Good grief. Are you referring to George Floyd? The County Medical Examiner's autopsy ruled Floyd died from cardiac arrest. Perhaps you are referring to the independent autopsy Floyd's family sanctioned afterward, which deemed it was a homicide. Now I'm going to show you why you don't press for a second degree murder conviction in this case.

"Ladies and gentlemen of the jury, the County Medical Examiner's autopsy determined that Mr. Floyd died from a cardiac arrest due to underlying health conditions and a mixture of illegal substances in his system at the time of his death. To dismiss those conclusive findings is to ignore data and science. Note the independent autopsy that was conducted later had nearly 30% less of his heart to examine. How can you conclude beyond a reasonable doubt that cardiac arrest was not the cause of death with 30% of the heart removed from the equation? If the findings don't fit, you must acquit. I rest my case".

Don't ever go into law Steve, because if that is your defense, your client would go to jail for a very long time.

Simple counter-argument: Prosecutor has coroner on stand who performed autopsy -  "Dr. Whoever, I only have two questions, first, were there any signs of asphyxiation present on Mr. Floyd's body? And two, would Mr. Floyd have died from heart failure that day had Officer Whateverhisnameis not placed his knee on Mr. Floyd's throat for 8:43? 

Edited by PeaceFrogYum

Share this post


Link to post
Share on other sites
12 minutes ago, PeaceFrogYum said:

Don't ever go into law Steve, because if that is your defense, your client would go to jail for a very long time.

Simple counter-argument: Prosecutor has coroner on stand who performed autopsy -  "Dr. Whoever, I only have two questions, first, were there any signs of asphyxiation present on Mr. Floyd's body? And two, would Mr. Floyd have died from heart failure that day had Officer Whateverhisnameis not placed his knee on Mr. Floyd's throat for 8:43?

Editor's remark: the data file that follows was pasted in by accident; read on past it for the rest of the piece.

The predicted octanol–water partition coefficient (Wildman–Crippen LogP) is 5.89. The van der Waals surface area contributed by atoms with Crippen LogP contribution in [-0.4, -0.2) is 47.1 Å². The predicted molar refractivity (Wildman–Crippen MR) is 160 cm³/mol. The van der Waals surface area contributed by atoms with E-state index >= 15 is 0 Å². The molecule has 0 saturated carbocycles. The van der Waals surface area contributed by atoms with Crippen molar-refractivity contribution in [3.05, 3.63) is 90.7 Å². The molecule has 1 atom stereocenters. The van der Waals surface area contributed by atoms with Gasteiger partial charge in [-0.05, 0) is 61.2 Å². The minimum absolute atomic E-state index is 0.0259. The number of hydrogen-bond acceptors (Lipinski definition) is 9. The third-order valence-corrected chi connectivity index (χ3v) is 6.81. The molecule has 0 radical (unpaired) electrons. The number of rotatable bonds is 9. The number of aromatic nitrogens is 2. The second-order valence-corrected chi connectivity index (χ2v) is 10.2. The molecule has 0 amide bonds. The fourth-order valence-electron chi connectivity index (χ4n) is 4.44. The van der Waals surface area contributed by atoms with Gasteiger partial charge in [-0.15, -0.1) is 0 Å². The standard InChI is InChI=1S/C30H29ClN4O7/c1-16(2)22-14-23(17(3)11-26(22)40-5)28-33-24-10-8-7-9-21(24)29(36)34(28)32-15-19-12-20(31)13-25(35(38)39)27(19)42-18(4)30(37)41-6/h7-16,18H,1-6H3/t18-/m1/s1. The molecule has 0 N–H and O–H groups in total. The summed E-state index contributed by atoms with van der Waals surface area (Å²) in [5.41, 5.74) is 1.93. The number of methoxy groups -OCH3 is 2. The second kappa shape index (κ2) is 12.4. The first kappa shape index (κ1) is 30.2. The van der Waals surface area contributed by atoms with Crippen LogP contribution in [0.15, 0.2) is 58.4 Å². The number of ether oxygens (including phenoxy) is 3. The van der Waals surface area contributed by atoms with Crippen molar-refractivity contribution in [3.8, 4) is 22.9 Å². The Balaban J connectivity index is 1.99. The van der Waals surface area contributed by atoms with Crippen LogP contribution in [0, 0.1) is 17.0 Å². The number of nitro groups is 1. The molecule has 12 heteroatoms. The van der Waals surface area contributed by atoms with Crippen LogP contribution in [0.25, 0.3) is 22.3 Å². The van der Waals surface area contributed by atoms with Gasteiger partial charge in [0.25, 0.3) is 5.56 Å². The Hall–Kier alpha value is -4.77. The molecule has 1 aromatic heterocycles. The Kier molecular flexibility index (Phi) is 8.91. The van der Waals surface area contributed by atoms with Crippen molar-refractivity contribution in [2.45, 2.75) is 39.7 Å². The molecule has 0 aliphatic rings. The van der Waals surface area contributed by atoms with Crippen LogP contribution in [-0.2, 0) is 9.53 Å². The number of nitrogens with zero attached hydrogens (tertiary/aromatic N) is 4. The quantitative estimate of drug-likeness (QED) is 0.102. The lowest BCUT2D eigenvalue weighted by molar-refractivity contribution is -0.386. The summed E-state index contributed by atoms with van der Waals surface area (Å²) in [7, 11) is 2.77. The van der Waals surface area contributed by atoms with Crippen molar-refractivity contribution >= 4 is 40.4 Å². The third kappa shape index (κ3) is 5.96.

Answer: "Findings from the autopsy conducted by the Hennepin County Medical Examiner found no physical findings that support a diagnosis of traumatic asphyxiation or strangulation. Mr. Floyd had underlying health conditions including coronary artery disease and hypertensive heart disease.  The combined effects of Mr. Floyd being restrained by police, his underlying health conditions and the intoxicants in his system likely contributed to his death. As to if Mr. Floyd would have died from heart failure had Officer Chauvin not placed his knee on Mr. Floyd's throat for 8:43, it is within the realm of possibility that Mr. Floyd did have a fatal cardiac arrest episode regardless".

This is further illustrative of why they should prosecute for 3rd degree murder or manslaughter, not 2nd degree murder. 

Share this post


Link to post
Share on other sites
4 hours ago, SteveAJones said:

Answer: "Findings from the autopsy conducted by the Hennepin County Medical Examiner found no physical findings that support a diagnosis of traumatic asphyxiation or strangulation. Mr. Floyd had underlying health conditions including coronary artery disease and hypertensive heart disease.  The combined effects of Mr. Floyd being restrained by police, his underlying health conditions and the intoxicants in his system likely contributed to his death. As to if Mr. Floyd would have died from heart failure had Officer Chauvin not placed his knee on Mr. Floyd's throat for 8:43, it is within the realm of possibility that Mr. Floyd did have a fatal cardiac arrest episode regardless".

This is further illustrative of why they should prosecute for 3rd degree murder or manslaughter, not 2nd degree murder. 

Your argument falls short as that is not relevant as per what you said, "being restrained by police" is an admission of fact whereas "It is within the realm" is speculative and thus irrelevant.

That being said I agree this does not rise to the level of 2nd degree murder as intent cannot be proven at this point. My opinion, FWIW, this cop did this because he wanted to assert his authority, I would even go so far as to say if the crowd was not there, begging the cop to stop, this never would have happened and Mr. Floyd would be alive today. He was the cop and no one was going to tell him what to do.